A Haitian missionary is partnering with a Corbin church to send supplies to a remote portion of Haiti in order to start a new Christian church there.
Choubert Rémy worked alongside his wife, Bernadette, and members of Seventeenth Christian Church in Corbin last Friday to fill a shipping container with building supplies and other necessities. Rémy, 59-year-old minister and native of Haiti, is the driving force behind Haiti Christian Mission of Kentucky, a non-profit organization based in Richmond, focused on spreading Christianity in the Caribbean nation. He is a cofounder of the organization.
The shipping container is slated to leave Corbin in the near future and will be taken to Louisville, where it will then be transported to New York, loaded onto a cargo ship and taken by seat to Haiti’s capital, Port-Au-Prince.
Ultimately, Rémy is hoping to get the contents of the container to Aumont, a remote, mountainous area about two and a half hours from his birthplace of Hinche.
“It is truly an underserved area,” Rémy said. “Not very much is going on there. Just people scattered around. No services, medicine, electricity or running water. There is great need.”
The foundation for a church has already been laid. Rémy said the goal now is to erect the building.
The church is well place, Rémy said, because it at an interception point that leads to a popular waterfall where thousands gather annually to worship. They worship the waterfall, he says, because they believe it contains a god.
“That part of Haiti is a bastion for voodoo … they worship the waterfall as a god and do magic there,” Rémy said. “Hopefully we will be able to get those people and let them have a snippet of the gospel while they go about their business. I’m sure that with the seed planted, it will eventually develop and bear fruit, even if it is only with one [person].”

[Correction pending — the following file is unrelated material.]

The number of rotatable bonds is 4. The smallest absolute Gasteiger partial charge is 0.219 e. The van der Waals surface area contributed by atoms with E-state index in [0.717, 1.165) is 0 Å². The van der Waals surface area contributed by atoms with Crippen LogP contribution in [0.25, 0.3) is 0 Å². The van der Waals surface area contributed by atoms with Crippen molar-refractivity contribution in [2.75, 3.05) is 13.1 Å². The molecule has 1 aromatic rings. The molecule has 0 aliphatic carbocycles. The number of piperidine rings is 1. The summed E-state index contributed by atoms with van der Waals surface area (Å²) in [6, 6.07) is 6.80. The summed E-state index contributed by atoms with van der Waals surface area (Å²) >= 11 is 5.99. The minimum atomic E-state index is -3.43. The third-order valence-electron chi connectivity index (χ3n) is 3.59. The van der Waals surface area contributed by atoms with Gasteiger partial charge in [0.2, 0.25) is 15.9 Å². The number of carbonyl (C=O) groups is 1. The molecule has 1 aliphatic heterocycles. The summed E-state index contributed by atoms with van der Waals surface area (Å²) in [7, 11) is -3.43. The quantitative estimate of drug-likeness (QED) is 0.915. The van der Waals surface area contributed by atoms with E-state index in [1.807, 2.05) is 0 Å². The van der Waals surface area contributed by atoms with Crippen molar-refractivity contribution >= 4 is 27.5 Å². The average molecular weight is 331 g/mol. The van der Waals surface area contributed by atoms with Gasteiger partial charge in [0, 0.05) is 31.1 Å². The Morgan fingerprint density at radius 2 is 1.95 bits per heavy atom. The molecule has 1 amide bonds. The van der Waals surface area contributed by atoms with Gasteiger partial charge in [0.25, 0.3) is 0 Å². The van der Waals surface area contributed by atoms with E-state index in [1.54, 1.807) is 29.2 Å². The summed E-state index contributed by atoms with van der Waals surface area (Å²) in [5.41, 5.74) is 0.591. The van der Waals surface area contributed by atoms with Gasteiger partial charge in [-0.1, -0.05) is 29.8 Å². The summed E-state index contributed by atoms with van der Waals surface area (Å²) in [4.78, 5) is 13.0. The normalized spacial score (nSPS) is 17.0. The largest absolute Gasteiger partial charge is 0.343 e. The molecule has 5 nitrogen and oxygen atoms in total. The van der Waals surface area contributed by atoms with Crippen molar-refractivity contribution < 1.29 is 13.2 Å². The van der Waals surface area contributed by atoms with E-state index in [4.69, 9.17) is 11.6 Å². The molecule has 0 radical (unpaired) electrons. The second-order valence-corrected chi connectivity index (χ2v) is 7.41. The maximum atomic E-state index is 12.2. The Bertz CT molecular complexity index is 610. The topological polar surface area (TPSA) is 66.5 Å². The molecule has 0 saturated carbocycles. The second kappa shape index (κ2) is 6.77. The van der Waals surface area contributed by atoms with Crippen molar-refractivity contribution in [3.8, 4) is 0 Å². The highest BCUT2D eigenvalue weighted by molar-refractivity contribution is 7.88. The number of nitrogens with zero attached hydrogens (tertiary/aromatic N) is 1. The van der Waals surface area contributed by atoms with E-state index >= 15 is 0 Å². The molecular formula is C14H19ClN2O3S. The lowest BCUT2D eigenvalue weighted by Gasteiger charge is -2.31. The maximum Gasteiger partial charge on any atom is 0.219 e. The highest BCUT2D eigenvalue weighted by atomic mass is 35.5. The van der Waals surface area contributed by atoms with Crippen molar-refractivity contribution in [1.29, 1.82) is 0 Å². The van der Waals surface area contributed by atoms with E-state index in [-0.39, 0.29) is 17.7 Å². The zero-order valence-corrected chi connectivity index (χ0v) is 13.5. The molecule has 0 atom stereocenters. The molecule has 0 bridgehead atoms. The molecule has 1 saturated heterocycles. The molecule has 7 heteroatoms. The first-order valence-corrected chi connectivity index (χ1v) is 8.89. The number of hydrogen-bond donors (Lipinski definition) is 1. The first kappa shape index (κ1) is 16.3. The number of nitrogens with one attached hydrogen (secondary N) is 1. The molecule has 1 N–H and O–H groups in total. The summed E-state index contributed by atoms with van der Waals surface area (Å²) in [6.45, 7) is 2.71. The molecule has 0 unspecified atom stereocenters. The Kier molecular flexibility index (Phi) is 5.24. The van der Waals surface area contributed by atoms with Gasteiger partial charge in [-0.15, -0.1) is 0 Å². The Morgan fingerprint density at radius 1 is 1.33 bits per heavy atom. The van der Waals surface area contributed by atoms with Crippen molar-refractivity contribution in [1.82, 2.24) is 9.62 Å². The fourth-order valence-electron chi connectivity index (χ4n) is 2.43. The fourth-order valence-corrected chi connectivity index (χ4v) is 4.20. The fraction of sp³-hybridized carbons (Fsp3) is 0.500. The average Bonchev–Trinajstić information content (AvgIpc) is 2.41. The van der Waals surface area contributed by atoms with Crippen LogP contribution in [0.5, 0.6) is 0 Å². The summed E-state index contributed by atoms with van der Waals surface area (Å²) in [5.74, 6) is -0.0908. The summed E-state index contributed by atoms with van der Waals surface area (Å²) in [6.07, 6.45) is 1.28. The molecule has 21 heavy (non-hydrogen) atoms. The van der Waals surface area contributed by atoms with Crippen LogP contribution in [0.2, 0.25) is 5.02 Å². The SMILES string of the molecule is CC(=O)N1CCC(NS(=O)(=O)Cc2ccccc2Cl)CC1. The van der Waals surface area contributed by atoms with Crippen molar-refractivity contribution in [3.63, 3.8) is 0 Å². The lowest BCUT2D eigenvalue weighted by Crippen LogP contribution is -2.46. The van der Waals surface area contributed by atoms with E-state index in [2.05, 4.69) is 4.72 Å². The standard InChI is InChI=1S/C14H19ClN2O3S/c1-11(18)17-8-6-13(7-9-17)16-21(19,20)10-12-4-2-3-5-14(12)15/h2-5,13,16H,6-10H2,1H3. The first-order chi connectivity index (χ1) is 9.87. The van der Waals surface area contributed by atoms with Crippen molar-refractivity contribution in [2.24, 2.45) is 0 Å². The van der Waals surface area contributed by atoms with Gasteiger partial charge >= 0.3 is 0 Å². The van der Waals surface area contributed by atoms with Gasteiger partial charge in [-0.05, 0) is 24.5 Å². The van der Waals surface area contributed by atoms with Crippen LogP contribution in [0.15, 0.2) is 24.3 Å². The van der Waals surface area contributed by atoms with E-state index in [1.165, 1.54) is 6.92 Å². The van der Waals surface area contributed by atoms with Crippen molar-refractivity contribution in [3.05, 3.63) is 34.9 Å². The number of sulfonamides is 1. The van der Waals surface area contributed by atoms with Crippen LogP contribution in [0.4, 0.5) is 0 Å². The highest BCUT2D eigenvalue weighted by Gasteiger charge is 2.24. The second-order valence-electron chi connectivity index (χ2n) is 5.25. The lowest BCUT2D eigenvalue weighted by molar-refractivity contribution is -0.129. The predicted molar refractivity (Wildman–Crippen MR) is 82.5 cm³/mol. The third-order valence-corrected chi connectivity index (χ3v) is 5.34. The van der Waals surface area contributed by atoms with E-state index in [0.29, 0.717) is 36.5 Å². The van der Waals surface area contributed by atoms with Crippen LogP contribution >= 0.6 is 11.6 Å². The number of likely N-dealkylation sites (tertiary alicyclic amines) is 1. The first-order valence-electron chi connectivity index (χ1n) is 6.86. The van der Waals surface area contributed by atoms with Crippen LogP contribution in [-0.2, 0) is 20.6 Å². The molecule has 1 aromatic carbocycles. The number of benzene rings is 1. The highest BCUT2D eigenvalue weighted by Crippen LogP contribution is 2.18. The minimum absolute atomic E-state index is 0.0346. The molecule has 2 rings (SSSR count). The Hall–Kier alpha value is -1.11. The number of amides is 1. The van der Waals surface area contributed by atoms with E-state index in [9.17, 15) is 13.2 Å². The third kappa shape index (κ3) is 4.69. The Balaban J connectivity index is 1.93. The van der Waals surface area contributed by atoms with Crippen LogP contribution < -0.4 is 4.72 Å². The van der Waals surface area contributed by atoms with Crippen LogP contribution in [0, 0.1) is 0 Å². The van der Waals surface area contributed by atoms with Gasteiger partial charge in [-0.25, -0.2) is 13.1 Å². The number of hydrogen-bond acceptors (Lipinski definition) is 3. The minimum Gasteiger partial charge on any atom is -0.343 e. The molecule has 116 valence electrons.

“Many will resist and fight against me, but I believe in the end that God’s word will prevail.”
Though he is a native of Haiti, Rémy said there is danger. His wife was attacked while doing missionary work in Haiti in 2005 and had to be extricated from the country. Rémy said he’s received many threats in the past, but still goes back.
“I’m a Christian. I have a mandate to spread the gospel. I believe personally that my life is not worth anything unless I accomplish that,” he said. “Whatever I do, I might become rich or the most powerful man in the world, but if I do not preach the gospel, Christ said it is just for nothing.”
Rémy said people in Haiti often get partial or inaccurate versions of New Testament Christianity.
“I feel like people have the right to look at the truth from God’s word and make a decision on their own.”
Along with the church, Rémy is hoping to start a school in the area in order to take pressure off the overcrowded, underfunded government school.
Established in 1983, Haitian Christian Mission, through Rémy, has been successful in establishing a church in Galette, Goureau, about 45 minutes outside the capital Port-au-Prince, and an elementary school called Russell Christian School, named after the eastern Kentucky town. It has over 200 pupils.
Seventeenth Street Christian Church was instrumental in organizing the most recent effort. Members helped secure items necessary for the trip, including a significantly discounted generator from Whayne Supply Company, trucking services from DG Trucking, the shipping container, the equipment to load it from Owens Automotive and building supplies from Foundation Building Material Company.
Rémy, and his wife, are hoping to be on site in Haiti March 21 to begin work on the church.